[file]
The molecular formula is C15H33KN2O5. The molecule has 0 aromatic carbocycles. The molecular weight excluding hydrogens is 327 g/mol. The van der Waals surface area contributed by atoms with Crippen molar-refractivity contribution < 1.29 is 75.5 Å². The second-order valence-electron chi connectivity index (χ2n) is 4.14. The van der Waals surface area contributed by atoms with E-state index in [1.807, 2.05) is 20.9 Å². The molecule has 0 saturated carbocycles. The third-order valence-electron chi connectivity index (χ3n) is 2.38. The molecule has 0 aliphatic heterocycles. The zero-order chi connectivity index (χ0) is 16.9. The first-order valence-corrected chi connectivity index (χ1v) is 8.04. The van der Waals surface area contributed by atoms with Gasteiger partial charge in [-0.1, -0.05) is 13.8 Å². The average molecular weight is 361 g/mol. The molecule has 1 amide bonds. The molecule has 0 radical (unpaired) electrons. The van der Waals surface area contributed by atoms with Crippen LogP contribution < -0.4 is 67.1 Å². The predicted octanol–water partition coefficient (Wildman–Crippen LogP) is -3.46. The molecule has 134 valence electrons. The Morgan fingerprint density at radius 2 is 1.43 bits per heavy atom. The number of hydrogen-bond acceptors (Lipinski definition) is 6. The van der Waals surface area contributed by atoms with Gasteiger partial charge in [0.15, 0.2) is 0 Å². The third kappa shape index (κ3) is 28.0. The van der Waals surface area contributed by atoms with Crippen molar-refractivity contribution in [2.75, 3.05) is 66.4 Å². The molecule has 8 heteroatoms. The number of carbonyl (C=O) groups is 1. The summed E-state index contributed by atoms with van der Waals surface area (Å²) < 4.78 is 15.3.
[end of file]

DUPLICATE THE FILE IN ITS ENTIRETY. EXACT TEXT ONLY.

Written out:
The molecular formula is C15H33KN2O5. The molecule has 0 aromatic carbocycles. The molecular weight excluding hydrogens is 327 g/mol. The van der Waals surface area contributed by atoms with Crippen molar-refractivity contribution < 1.29 is 75.5 Å². The second-order valence-electron chi connectivity index (χ2n) is 4.14. The van der Waals surface area contributed by atoms with E-state index in [1.807, 2.05) is 20.9 Å². The molecule has 0 saturated carbocycles. The third-order valence-electron chi connectivity index (χ3n) is 2.38. The molecule has 0 aliphatic heterocycles. The zero-order chi connectivity index (χ0) is 16.9. The first-order valence-corrected chi connectivity index (χ1v) is 8.04. The van der Waals surface area contributed by atoms with Gasteiger partial charge in [-0.1, -0.05) is 13.8 Å². The average molecular weight is 361 g/mol. The molecule has 1 amide bonds. The molecule has 0 radical (unpaired) electrons. The van der Waals surface area contributed by atoms with Crippen LogP contribution < -0.4 is 67.1 Å². The predicted octanol–water partition coefficient (Wildman–Crippen LogP) is -3.46. The molecule has 134 valence electrons. The Morgan fingerprint density at radius 2 is 1.43 bits per heavy atom. The number of hydrogen-bond acceptors (Lipinski definition) is 6. The van der Waals surface area contributed by atoms with Gasteiger partial charge in [0.15, 0.2) is 0 Å². The third kappa shape index (κ3) is 28.0. The van der Waals surface area contributed by atoms with Crippen molar-refractivity contribution in [2.75, 3.05) is 66.4 Å². The molecule has 8 heteroatoms. The number of carbonyl (C=O) groups is 1. The summed E-state index contributed by atoms with van der Waals surface area (Å²) < 4.78 is 15.3.